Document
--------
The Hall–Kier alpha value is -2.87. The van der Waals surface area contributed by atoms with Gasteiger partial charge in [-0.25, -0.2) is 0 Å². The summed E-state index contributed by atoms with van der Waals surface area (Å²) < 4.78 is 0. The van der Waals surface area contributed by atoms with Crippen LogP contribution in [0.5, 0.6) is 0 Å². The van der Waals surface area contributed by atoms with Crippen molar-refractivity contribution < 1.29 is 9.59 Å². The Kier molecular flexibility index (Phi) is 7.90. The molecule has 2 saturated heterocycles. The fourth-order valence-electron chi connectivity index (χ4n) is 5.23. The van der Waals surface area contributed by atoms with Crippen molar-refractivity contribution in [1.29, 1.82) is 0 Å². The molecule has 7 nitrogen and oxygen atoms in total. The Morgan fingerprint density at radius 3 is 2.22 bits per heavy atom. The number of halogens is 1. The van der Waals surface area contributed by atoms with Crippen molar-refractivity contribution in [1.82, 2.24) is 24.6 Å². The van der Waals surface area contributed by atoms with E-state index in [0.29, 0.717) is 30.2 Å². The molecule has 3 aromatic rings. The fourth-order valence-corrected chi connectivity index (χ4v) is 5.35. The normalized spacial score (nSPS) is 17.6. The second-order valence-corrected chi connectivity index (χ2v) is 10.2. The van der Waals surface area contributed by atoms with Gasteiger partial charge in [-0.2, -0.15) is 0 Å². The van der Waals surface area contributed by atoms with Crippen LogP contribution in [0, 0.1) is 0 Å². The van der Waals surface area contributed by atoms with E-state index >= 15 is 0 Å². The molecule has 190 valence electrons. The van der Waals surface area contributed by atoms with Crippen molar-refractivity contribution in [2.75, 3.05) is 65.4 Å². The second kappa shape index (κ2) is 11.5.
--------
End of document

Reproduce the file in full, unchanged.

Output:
The Hall–Kier alpha value is -2.87. The van der Waals surface area contributed by atoms with Gasteiger partial charge in [-0.25, -0.2) is 0 Å². The summed E-state index contributed by atoms with van der Waals surface area (Å²) < 4.78 is 0. The van der Waals surface area contributed by atoms with Crippen LogP contribution in [0.5, 0.6) is 0 Å². The van der Waals surface area contributed by atoms with Crippen molar-refractivity contribution < 1.29 is 9.59 Å². The Kier molecular flexibility index (Phi) is 7.90. The molecule has 2 saturated heterocycles. The fourth-order valence-electron chi connectivity index (χ4n) is 5.23. The van der Waals surface area contributed by atoms with Crippen molar-refractivity contribution in [1.29, 1.82) is 0 Å². The molecule has 7 nitrogen and oxygen atoms in total. The Morgan fingerprint density at radius 3 is 2.22 bits per heavy atom. The number of halogens is 1. The van der Waals surface area contributed by atoms with Crippen molar-refractivity contribution in [1.82, 2.24) is 24.6 Å². The van der Waals surface area contributed by atoms with E-state index in [0.29, 0.717) is 30.2 Å². The molecule has 3 aromatic rings. The fourth-order valence-corrected chi connectivity index (χ4v) is 5.35. The normalized spacial score (nSPS) is 17.6. The second-order valence-corrected chi connectivity index (χ2v) is 10.2. The van der Waals surface area contributed by atoms with Gasteiger partial charge in [-0.2, -0.15) is 0 Å². The van der Waals surface area contributed by atoms with Crippen LogP contribution in [0, 0.1) is 0 Å². The van der Waals surface area contributed by atoms with E-state index >= 15 is 0 Å². The molecule has 190 valence electrons. The van der Waals surface area contributed by atoms with Crippen molar-refractivity contribution in [2.75, 3.05) is 65.4 Å². The second kappa shape index (κ2) is 11.5.